Strachan, quoted by Zoe Mulder.[12]

Meanwhile, in November 1962, the then-Minister of Justice, John Vorster, banned New Age. When the editorial board came out with its successor publication Spark, Vorster went one step further by banning not the newspaper but its editors and writers.[3] This effectively ended Mbeki's role as editor and journalist in the country. On 11 July 1963, he was arrested with other MK high commanders. In 1964, he was an accused in the Rivonia Trial and sentenced to Robben Island.


In 1939, Mbeki published his first book, Transkei in the Making.[13] A supporter of the 1950-1961 Pondoland peasant revolt, he wrote the pioneering study of the movement, South Africa: The Peasants' Revolt from 1958, which was published in 1964.[14] Much of the book is an analysis of the political economy of the Transkei, rather than the revolt itself.[15]

Following the Rivonia Trial, Mbeki served a long-term on Robben Island, during which he managed to run education classes with prisoners, many on Marxist theory, and wrote a number of significant analyses jail, which were kept on the island and used for discussions. The surviving copies have since been published.[16]

In 1992, he published The Struggle For Liberation in South Africa: A Short History and in 1996, Sunset at Midday: Latshonilangemini!

Govan Mbeki's guitar at Robben Island (Fort Hare Archives, 2016)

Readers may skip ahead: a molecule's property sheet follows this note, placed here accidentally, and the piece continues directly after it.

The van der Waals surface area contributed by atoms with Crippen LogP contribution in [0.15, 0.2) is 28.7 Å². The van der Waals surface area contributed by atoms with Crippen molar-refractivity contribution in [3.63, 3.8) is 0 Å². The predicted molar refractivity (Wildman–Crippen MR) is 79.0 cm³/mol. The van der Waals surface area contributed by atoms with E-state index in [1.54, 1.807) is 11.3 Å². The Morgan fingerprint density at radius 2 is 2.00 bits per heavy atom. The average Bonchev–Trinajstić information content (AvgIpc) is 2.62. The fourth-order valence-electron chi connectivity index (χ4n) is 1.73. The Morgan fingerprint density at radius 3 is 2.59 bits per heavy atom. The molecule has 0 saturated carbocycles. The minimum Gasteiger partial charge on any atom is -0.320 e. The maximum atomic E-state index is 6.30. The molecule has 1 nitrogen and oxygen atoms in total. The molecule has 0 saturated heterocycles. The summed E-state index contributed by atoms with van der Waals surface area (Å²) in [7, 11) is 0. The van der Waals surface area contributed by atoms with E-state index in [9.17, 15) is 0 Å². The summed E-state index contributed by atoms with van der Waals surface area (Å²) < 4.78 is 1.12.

Release and post-apartheid role

Mbeki was released from custody after serving 24 years in the Robben Island prison on 5 November 1987. He served in South Africa's post-apartheid Senate from 1994 to 1997 as Deputy President of the Senate, and then the Senate's successor, the National Council of Provinces, from 1997 to 1999.

Mbeki died in Port Elizabeth on 30 August 2001. He was given state funeral during his son's presidency (Thabo) on 8 September 2001.[17] His remains were the subject of controversy in 2006 when plans were made to exhume them, and place them in a museum. These plans were called off after Mbeki's family refused the request.[18]

Awards and honours

Mbeki received an honorary doctorate in the Social Sciences from the University of Amsterdam in 1978.[19] His son Moeletsi attended the ceremony, as Mbeki was imprisoned at Robben Island.[19]

Honorary doctorate, Amsterdam 1978

On 26 June 1980, the Secretary General of the then-illegal African National Congress, Alfred Nzo, announced the conferring of the Isitwalandwe Medal, the ANC's highest honour, on Mbeki. Mbeki was, however, not present to receive the award, because he was serving a life imprisonment sentence on Robben Island.